My initial response was purely defensive. I said, “To buy you all of the stuff that you ask me to purchase for you.” I quickly apologized but I found that I did not have a real answer. At this point, it would have been easy to say, “I work so much because God wants me too.” Those of us who live out our vocations as pastors, teachers, and religious professionals can easily mask over a compulsion to work by appealing to a sense of calling. But what happens when the work I believe I’m doing for God begins to feel like its eroding the work that God desires to do in me?
When I open the Bible, its initial words challenge my assumptions about Christian calling, vocation, and work. Genesis 1:1–2:3 sets the tone and agenda for life as God intends. In sweeping language, Genesis narrates God’s effortless work of creation. God speaks creation into existence over six days. Then God rests. This rest is called sabbath. It establishes the rhythm of creation for those open to Scripture’s revelation.
The God who created the universe and all that is in it stitched rest into the fabric of our existence. But this is even better than you think. Go back and ponder Genesis 1:1–2:3 anew. You may notice some patterns. First, verse 2 begins with a description of chaotic beginnings. God does not begin with a clean and polished finished product. God begins with a chaotic mess: formless, empty, dark. But God’s Spirit is there at the beginning. God hovers over the mess, poised and ready to act. This is a powerful reminder for all who seek the God of Scripture. We do not have to appear before God at our best. We only have to open ourselves to God’s work. In Genesis, God may begin with a raw collection of shapeless stuff, but God does not end there. God will transform this chaos into a very good world. This is true of our lives too. With God there is always hope of a beautiful tomorrow.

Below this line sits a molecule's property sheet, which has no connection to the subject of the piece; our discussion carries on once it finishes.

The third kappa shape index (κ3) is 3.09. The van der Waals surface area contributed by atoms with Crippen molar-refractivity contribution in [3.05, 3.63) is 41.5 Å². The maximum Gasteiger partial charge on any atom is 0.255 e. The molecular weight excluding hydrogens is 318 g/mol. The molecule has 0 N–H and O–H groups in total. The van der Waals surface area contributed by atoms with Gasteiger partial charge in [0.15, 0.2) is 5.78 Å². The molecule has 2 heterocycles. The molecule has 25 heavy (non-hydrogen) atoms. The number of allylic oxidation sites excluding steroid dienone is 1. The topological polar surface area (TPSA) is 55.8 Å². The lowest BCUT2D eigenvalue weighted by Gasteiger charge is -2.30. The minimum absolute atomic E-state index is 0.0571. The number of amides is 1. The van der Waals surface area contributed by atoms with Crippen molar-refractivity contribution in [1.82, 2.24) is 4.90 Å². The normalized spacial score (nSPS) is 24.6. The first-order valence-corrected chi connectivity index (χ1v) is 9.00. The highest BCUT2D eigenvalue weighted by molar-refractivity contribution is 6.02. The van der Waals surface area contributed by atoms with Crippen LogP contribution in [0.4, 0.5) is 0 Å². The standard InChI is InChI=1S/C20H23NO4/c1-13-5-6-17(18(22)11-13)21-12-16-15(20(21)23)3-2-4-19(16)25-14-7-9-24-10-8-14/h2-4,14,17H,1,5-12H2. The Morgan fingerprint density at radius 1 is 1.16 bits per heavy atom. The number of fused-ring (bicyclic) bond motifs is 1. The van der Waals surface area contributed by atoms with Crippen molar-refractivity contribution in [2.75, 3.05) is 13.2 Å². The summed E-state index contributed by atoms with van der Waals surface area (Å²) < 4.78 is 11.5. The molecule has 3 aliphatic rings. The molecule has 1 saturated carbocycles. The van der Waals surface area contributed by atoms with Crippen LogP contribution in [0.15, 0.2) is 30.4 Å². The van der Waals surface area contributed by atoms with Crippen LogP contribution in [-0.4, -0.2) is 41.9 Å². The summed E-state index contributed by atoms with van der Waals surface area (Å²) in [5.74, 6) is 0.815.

Second, the six days of creation unfold calmly and without drama. God’s work appears almost effortless. There are no hiccups. There are no false starts. Everything goes as God intends. God simply imagines the elements of creation and speaks them into existence. All of us know that creative work of any kind is difficult. It is toilsome. It is tiring. But God makes it look easy in Genesis 1 and God still pauses to rest on the seventh day. God does not keep on creating. God works for six days and then rests. God is powerful enough to make the work of creation seem simple, but still takes sabbath and embeds rest into the contours of creation.
Third, the work of creation advances from chaos and darkness to order, beauty, and light; from work to rest. This timing challenges our modern rhythms. We tend to think of a day as moving from day to night. Yet in Genesis the flow is this: “there was evening; there was morning.” Also we often rest so that we can work instead of God’s model of work that culminates in rest. These differences may appear subtle on the surface, but with reflection we find a radical challenge to our lives. Life’s end is not darkness or endless work. It is light and rest. The future is better than the past.